The core of the Academy’s purpose is the recognition, enhancement and communication of excellence in research and scholarship in the social sciences. The Academy does this through a process of election to Fellowship for outstanding achievement in the social sciences – and through deploying the skills of those so recognised to share and interrogate ideas with eachother and with a wider community.
This year has seen the Academy consolidate and refocus our programs as we strive to achieve the greatest level of impact on matters of national importance and deliver value to our Fellowship and beyond. These goals are incorporated in our now updated Strategic Statement (pg 5).
We continue to engage with government bodies, research institutions, business and industry, and the community but there is always room to do more. In particular, the Academy faces the fundamental challenges and opportunities afforded it through major trends such as:
- demands for greater holism in knowledge, while preserving the rigour of disciplinarity
- internationalisation in the world generally and the world of ideas in particular
- balancing basic curiosity driven research with expectations of engagement and impact
- combining rigour and excellence with accessibility and wide communication
- the need to defend and advance academic rigour, independence and research integrity
In the year ahead, our programs and activities will focus on promoting the value of the social sciences working together and how social science research can enhance science, technology, engineering, maths (STEM) and humanities initiatives. We will achieve this through multi and interdisciplinary collaboration, Academy reports, engagement with institutions and Fellows, and a national communication and advocacy program. In this latter respect we will be continuing some of the interventions made in 2016 in areas ranging from government agency restructuring and research funding through program rules to data collection and access. And we will continue our extensive program of workshops, roundtables, and public lectures. We will also be rethinking how we link to our social science colleagues beyond Australia through like organisations and others, and with them share learnings on our research and scholarship, engagement and communication capacities, as well as reconsidering all such issues by our own review.
In this process, introspection will particularly look at:
- ensuring that the activities conducted engage the interest, enthusiasm and, thereby, the active participation of our Fellowship;
- improving balance and diversity in our Fellowship and location of activity into the future; and
- ensuring a strong and sustainable organisational and financial base.
To enrich our membership in 2015, the Academy welcomed 30 new Fellows, of which one-third were female (pg 70). This record number of successful candidates is a testament to the scholarly quality of social scientists being put forward for nomination. Equally, in 2015, the Academy recognized 23 Fellows who have achieved 40 years or more of Fellowship (pg 76). We congratulate these Fellows on their service to the social sciences. The collective efforts of all of these Fellows, young and a little less young, are together a huge contribution to our understanding of our world.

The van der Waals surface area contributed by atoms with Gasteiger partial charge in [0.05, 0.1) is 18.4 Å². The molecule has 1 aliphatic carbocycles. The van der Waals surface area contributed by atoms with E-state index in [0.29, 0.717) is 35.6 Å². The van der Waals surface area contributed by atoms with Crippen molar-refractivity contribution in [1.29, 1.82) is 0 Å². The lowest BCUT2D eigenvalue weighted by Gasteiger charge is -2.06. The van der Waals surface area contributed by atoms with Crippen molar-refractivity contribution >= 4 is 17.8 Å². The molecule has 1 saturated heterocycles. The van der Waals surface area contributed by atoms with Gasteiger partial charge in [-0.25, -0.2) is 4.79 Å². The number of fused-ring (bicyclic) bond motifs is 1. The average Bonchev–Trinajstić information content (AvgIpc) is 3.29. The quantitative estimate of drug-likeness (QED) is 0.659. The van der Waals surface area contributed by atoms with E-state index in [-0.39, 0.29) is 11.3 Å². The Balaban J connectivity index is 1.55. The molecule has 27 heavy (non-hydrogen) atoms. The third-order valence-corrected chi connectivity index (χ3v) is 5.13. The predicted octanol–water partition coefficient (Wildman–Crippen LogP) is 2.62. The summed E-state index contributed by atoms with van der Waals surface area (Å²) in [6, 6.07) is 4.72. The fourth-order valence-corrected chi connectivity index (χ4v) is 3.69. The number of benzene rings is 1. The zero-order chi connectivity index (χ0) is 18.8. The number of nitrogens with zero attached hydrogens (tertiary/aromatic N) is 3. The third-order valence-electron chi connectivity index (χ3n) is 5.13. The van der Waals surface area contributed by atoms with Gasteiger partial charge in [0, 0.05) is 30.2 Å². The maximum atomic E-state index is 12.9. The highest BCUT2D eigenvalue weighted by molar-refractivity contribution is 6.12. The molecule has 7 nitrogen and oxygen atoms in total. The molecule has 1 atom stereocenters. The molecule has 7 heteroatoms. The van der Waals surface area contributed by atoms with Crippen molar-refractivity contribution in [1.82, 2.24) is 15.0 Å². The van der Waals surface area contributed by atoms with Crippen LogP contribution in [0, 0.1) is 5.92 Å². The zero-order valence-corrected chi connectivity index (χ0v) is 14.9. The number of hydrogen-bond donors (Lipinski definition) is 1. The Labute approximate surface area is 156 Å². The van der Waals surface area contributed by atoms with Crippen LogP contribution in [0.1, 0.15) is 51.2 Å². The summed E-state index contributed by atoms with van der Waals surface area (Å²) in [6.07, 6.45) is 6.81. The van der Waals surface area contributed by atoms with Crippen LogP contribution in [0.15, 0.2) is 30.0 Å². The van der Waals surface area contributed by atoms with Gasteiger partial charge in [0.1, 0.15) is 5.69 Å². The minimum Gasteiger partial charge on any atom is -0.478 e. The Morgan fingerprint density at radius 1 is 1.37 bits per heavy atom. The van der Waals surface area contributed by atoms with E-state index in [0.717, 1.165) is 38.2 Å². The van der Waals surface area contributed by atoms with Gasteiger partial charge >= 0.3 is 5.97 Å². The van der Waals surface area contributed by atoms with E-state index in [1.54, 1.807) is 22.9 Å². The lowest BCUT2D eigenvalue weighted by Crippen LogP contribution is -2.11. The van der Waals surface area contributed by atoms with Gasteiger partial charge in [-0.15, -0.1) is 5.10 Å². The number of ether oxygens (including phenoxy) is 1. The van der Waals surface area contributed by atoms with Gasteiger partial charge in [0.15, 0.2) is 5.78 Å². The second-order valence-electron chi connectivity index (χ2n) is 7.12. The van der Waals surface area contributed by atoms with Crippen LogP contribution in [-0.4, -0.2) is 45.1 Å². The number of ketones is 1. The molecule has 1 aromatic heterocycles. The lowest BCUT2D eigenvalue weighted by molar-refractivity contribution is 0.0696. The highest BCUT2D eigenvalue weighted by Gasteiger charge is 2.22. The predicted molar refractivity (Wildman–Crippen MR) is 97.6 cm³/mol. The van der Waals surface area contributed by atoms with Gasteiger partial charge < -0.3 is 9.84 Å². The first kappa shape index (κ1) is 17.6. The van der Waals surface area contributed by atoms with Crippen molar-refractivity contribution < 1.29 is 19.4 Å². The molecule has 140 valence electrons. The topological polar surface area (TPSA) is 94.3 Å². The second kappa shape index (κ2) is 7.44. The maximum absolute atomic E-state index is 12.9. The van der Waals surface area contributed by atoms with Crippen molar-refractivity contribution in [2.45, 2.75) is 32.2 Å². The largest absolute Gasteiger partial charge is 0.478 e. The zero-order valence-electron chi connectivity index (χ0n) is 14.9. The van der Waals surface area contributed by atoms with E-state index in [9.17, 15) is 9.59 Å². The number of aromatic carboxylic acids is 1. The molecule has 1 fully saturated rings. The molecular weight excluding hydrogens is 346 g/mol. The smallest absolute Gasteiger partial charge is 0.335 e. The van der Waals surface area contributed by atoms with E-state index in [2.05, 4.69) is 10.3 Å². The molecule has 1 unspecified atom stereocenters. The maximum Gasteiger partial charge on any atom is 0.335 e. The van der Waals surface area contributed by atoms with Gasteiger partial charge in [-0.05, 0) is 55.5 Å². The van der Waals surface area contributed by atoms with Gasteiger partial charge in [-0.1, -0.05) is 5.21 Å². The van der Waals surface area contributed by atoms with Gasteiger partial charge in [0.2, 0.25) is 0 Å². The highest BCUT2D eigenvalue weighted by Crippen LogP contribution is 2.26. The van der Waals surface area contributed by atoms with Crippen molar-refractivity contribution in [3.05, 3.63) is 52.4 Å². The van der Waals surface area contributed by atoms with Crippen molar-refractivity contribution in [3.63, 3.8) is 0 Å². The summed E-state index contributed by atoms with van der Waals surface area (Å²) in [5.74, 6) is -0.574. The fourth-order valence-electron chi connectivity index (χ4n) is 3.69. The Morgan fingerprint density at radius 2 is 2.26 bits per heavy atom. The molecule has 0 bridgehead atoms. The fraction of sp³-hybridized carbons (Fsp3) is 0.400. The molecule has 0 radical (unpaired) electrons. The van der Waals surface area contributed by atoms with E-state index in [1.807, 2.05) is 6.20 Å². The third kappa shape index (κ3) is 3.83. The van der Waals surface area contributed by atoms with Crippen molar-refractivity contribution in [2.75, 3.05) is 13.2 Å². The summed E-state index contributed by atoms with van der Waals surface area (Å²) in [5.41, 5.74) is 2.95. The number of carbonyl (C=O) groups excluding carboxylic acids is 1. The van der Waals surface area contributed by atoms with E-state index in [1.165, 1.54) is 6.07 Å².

In sustaining our activities as an Academy and in diversifying our revenue to help ensure independence and balance, donations from Fellows and others are one of the important ways that ASSA seeks to fund its mission and provides us with a level of flexibility to fund innovative solutions for achieving our aims. We thank those who have made donations to the Academy this year for their generosity: Emeritus Professor Keith Hancock, Professor Henry Jackson, Professor Robert Lingard, Emeritus Professor Patricia Michie, Professor John Piggott, and Professor Garry Rodan.
At the same time we acknowledge the sad passing of seven ASSA Fellows. This year we lost The Hon Dr John Bannon, Emeritus Professor Geoffrey Bolton, Emeritus Professor Jack Caldwell, Professor Peter Hall, Dr John Hirst, Emeritus Professor John Legge, and Emeritus Professor Jim Perkins. Obituaries for these Fellows are included in this report (page 127). The Academy extends its condolences to the families, colleagues and friends of these great social scientists. We will miss them one and all. Vale.
As my own first year as President of the Academy comes to a close, I look forward to what we can achieve for our society during the remainder of my term and, of course, beyond. As president I am continuing the great work of my predecessor, Professor Debbie Terry. The Academy has been pleased to award Deborah the title of Honorary Fellow of the Academy.